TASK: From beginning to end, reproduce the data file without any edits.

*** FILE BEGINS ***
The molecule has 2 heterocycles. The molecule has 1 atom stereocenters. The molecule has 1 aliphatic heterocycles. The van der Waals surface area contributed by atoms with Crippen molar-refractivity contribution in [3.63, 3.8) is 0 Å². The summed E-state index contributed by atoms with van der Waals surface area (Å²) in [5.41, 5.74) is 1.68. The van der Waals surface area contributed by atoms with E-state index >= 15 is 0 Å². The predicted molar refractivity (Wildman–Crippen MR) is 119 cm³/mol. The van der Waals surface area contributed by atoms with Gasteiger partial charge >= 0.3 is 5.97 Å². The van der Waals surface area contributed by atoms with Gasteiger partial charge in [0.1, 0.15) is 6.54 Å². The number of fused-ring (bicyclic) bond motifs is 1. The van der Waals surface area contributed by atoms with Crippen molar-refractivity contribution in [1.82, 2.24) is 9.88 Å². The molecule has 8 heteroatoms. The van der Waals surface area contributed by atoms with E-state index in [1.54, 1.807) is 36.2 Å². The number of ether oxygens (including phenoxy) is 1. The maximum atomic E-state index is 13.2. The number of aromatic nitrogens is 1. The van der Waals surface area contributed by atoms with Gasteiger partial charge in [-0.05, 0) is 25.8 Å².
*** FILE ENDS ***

The molecule has 2 heterocycles. The molecule has 1 atom stereocenters. The molecule has 1 aliphatic heterocycles. The van der Waals surface area contributed by atoms with Crippen molar-refractivity contribution in [3.63, 3.8) is 0 Å². The summed E-state index contributed by atoms with van der Waals surface area (Å²) in [5.41, 5.74) is 1.68. The van der Waals surface area contributed by atoms with E-state index >= 15 is 0 Å². The predicted molar refractivity (Wildman–Crippen MR) is 119 cm³/mol. The van der Waals surface area contributed by atoms with Gasteiger partial charge >= 0.3 is 5.97 Å². The van der Waals surface area contributed by atoms with Gasteiger partial charge in [0.1, 0.15) is 6.54 Å². The number of fused-ring (bicyclic) bond motifs is 1. The van der Waals surface area contributed by atoms with Crippen molar-refractivity contribution in [1.82, 2.24) is 9.88 Å². The molecule has 8 heteroatoms. The van der Waals surface area contributed by atoms with E-state index in [1.54, 1.807) is 36.2 Å². The number of ether oxygens (including phenoxy) is 1. The maximum atomic E-state index is 13.2. The number of aromatic nitrogens is 1. The van der Waals surface area contributed by atoms with Gasteiger partial charge in [-0.05, 0) is 25.8 Å².